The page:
Vegas had Washington as the clear favourites for the Week 6 match up at FedEx vs San Francisco: but remember: your mother(s) told you not to bet. Christian Burt goes Skin Deep and 3 & Out as the Redskins just about secure the W…
Be still my beating heart
That was more emo than a My Chemical Romance concert. When Kirk Cousins ran in for a 26-17 lead and under 3 minutes 30 seconds left on the clock, I had, foolishly, gone into “that’s a wrap” mode. No-one was going to splash on my (black) parade. But boy did Washington do their utmost to hurt my feelings.
And it was two with Redskins connections – rookie C J Beathard, the grandson of former Redskins GM Bobby Beathard and clutch receiver Pierre Garcon – who came so near to providing the heartbreak in D.C. Beathard came in for the pulled and pathetic Brian Hoyer and instantly provided the spark.
In fast motion after the Cousins TD, Beathard marched 75 yards in six quick plays and fired a TD to another ex Redskins WR Aldrick Robinson. Although the 49ers failed with the onside kick, the Redskins failed miserably with the repeated use of RB Samaje Perine to finish out…meaning Beathard had the opportunity to get San Francisco into field goal territory.
A Tale of two Pierres
Garcon had been a talking point pre-game, and once again he evidenced those clutch characteristics on 3rd and 4. Pierre hauled in a soul-destroying tipped pass; originally ruled incomplete but overturned and leaving the 49ers at the Washington 40. With FG kicker Robbie Gould deadly this season, this was all pointing towards misery at the FedEx.
Luckily, perhaps Pierre remembered all those nice things I always had to say about our past #88, and duly was called for pass interference a couple of plays later. Even the majestic Gould was out of FG range after that loss of ten yards and the resistance from SF was finally muted when Kendall Fuller intercepted a desperate 4th and 20 from Beathard. Game over at last.
It had all started so swimmingly for Washington
Of course, all this drama had looked as likely as a reboot of Sunset Beach when the Redskins had dominated on both sides of the ball to race into a 17-0 lead. At one point literally the entire Skins DEF got through to Hoyer and Cousins was looking ice-cold in the pocket.
Kirk was, however, struggling with the longer threat and despite the healthy lead, it was apparent this wasn’t A-Game Washington. Even on the first (impressive) drive, the ball had actually popped out of Chris Thompson’s hands and was duly recovered by the warrior LT Trent Williams.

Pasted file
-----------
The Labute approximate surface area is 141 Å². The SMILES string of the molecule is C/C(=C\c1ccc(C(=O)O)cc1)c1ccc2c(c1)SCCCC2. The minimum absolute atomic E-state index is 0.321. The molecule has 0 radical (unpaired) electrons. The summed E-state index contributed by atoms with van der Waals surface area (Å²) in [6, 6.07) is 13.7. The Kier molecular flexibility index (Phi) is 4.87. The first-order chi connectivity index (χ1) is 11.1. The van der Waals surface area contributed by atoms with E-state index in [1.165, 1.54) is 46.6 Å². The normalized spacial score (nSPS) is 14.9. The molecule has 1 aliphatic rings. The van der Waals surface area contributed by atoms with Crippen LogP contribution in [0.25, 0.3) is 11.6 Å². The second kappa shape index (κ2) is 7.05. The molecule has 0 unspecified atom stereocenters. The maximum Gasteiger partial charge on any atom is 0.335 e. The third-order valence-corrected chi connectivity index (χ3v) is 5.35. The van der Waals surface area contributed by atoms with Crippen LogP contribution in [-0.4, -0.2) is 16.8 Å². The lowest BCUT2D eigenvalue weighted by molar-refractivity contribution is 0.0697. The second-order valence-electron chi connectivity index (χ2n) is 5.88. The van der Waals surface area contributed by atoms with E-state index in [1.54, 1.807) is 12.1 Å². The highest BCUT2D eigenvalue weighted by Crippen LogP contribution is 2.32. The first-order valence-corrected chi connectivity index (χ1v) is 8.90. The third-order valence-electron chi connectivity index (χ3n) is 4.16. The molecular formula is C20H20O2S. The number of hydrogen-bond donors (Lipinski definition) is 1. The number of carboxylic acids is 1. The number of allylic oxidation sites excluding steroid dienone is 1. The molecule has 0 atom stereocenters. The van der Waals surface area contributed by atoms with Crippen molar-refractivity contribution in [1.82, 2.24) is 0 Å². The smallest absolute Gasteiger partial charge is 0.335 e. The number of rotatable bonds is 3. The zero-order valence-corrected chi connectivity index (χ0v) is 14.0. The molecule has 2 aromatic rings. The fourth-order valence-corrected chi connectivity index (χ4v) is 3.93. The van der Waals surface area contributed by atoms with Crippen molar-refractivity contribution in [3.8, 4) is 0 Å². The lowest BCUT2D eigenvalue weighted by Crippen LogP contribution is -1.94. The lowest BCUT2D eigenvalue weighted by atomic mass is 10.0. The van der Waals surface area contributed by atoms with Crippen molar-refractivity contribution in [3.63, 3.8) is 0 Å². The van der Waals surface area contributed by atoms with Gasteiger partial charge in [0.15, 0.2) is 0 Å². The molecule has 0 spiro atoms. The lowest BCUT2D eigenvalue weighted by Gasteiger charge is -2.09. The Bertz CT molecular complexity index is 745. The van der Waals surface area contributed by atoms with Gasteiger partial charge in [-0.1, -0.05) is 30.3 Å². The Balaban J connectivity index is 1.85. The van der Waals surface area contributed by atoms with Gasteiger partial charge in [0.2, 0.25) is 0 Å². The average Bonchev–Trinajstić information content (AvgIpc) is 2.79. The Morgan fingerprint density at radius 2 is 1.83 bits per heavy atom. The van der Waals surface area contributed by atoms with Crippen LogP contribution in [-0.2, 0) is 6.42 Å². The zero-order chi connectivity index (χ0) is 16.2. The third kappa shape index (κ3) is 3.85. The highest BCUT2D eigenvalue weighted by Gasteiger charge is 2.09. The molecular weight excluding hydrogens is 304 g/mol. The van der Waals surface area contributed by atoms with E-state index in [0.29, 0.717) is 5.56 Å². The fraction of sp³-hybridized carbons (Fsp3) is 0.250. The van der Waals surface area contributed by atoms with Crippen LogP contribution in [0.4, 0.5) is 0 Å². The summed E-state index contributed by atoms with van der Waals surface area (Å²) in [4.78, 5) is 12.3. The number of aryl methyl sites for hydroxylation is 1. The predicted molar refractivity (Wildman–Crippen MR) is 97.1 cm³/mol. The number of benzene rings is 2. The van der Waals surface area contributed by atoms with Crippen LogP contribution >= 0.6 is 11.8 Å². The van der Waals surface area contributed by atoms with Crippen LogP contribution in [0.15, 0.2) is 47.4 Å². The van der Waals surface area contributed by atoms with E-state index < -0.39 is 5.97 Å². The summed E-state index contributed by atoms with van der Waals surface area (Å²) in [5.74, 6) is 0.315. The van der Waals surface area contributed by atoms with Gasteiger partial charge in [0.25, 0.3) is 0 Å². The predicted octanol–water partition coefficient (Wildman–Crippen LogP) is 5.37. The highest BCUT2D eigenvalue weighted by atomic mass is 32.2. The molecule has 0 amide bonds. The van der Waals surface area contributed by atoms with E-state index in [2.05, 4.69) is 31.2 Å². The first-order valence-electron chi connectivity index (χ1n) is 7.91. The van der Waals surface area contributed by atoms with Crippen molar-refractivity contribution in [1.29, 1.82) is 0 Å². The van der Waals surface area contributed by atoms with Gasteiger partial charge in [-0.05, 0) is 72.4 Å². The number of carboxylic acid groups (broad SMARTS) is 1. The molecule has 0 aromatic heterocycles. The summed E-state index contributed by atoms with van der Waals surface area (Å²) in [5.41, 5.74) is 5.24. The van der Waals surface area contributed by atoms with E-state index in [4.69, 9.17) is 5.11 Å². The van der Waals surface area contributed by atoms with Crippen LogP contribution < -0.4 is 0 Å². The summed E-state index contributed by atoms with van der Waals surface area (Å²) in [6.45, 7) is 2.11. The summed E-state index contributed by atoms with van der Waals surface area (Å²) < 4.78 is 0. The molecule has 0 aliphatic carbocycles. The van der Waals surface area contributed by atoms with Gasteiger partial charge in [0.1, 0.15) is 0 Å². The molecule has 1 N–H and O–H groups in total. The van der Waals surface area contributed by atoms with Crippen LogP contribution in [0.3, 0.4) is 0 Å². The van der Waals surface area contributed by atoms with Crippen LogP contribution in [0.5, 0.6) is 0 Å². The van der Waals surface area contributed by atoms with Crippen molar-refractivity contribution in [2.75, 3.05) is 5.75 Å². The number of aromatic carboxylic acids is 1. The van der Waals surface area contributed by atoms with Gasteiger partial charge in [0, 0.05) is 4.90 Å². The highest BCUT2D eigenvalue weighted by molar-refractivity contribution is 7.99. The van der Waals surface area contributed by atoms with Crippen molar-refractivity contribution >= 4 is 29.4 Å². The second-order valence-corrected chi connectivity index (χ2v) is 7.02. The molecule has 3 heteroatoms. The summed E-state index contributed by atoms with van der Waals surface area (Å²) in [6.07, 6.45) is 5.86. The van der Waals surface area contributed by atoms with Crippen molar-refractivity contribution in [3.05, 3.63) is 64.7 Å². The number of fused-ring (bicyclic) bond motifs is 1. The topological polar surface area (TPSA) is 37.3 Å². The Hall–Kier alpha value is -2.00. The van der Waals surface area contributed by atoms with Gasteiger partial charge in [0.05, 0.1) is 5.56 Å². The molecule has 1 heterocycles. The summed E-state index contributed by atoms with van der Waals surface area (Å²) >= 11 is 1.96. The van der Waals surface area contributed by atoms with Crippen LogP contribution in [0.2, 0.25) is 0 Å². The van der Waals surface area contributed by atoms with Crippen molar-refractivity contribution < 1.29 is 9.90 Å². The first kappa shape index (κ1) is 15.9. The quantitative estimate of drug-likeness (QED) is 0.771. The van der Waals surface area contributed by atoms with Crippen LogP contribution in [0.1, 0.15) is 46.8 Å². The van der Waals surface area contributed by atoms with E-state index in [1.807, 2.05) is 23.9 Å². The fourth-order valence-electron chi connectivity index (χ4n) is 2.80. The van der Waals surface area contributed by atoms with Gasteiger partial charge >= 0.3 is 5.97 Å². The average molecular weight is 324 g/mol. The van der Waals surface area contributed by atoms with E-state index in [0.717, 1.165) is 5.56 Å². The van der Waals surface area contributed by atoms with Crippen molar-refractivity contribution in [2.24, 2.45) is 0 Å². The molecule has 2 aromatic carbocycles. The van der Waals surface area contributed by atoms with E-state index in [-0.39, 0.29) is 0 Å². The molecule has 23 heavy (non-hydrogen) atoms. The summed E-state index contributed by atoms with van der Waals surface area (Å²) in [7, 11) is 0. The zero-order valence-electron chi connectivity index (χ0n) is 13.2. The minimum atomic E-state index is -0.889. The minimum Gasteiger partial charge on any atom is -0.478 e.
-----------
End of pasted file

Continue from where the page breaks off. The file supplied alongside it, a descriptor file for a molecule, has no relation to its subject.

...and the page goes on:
Perine isn’t flashing too much at RB in the absence of Fat Rob Kelley, but he did land himself a first NFL TD by catching a three yard KC pass and diving into the end zone. This after the first drive led to a second successive Josh Doctson TD – a big target for Cousins in the red zone and Josh is that big receiver that Washington will gradually get the ball too more often if play-offs are to be reached.
Game Ball and Extra Point
Pre-game I’d predicted a day for Terrelle Pryor Sr. But again he looked more like a QB learning the WR skills than the 1000 yard receiving wide out we saw in Cleveland. It’s a one-year “prove it” contract for Terrelle and right now Washington may be looking elsewhere come free agency 2018. Or even before if there’s some crazy trade to be had.
Right now, the steadier hands for Cousins are Thompson out the backfield, Ryan Grant and the ever-youthful Vernon Davis. If Washington really are to hit the heights in 2017 (and beyond), we need to see more of Pryor Sr., Jordan Reed and Jamison Crowder.
I sort of like the gradual introduction of Doctson, especially after so many niggling injury problems, so have no real concerns with HC Jay Gruden taking his time with #18.
On the other side of the ball, the backfield is starting to resemble an emergency ward – an MRI is also scheduled for CB Bashaud Breeland. With Breeland and Josh Norman out vs the impressive Carson Wentz and Eagles WR group – that could equal pain for the burgundy & gold on Monday Night Football.
Game Ball isn’t easy this week, but I’m going to give it to Quinton Dunbar who coped admirably in the absence of the vital backfield energy of Norman.